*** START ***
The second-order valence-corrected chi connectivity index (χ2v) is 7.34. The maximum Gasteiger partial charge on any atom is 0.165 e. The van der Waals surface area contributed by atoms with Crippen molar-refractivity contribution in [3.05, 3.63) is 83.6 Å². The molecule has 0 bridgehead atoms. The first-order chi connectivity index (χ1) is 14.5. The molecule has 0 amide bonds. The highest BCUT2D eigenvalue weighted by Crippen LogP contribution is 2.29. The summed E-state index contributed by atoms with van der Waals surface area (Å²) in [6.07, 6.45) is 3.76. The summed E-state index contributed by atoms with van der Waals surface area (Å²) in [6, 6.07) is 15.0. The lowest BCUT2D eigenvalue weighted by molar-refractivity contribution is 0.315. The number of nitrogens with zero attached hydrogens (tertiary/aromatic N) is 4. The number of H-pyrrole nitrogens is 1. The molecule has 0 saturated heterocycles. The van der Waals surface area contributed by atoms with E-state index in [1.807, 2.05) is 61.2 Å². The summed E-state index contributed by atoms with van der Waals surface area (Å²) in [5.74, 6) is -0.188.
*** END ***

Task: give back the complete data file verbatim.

The second-order valence-corrected chi connectivity index (χ2v) is 7.34. The maximum Gasteiger partial charge on any atom is 0.165 e. The van der Waals surface area contributed by atoms with Crippen molar-refractivity contribution in [3.05, 3.63) is 83.6 Å². The molecule has 0 bridgehead atoms. The first-order chi connectivity index (χ1) is 14.5. The molecule has 0 amide bonds. The highest BCUT2D eigenvalue weighted by Crippen LogP contribution is 2.29. The summed E-state index contributed by atoms with van der Waals surface area (Å²) in [6.07, 6.45) is 3.76. The summed E-state index contributed by atoms with van der Waals surface area (Å²) in [6, 6.07) is 15.0. The lowest BCUT2D eigenvalue weighted by molar-refractivity contribution is 0.315. The number of nitrogens with zero attached hydrogens (tertiary/aromatic N) is 4. The number of H-pyrrole nitrogens is 1. The molecule has 0 saturated heterocycles. The van der Waals surface area contributed by atoms with E-state index in [1.807, 2.05) is 61.2 Å². The summed E-state index contributed by atoms with van der Waals surface area (Å²) in [5.74, 6) is -0.188.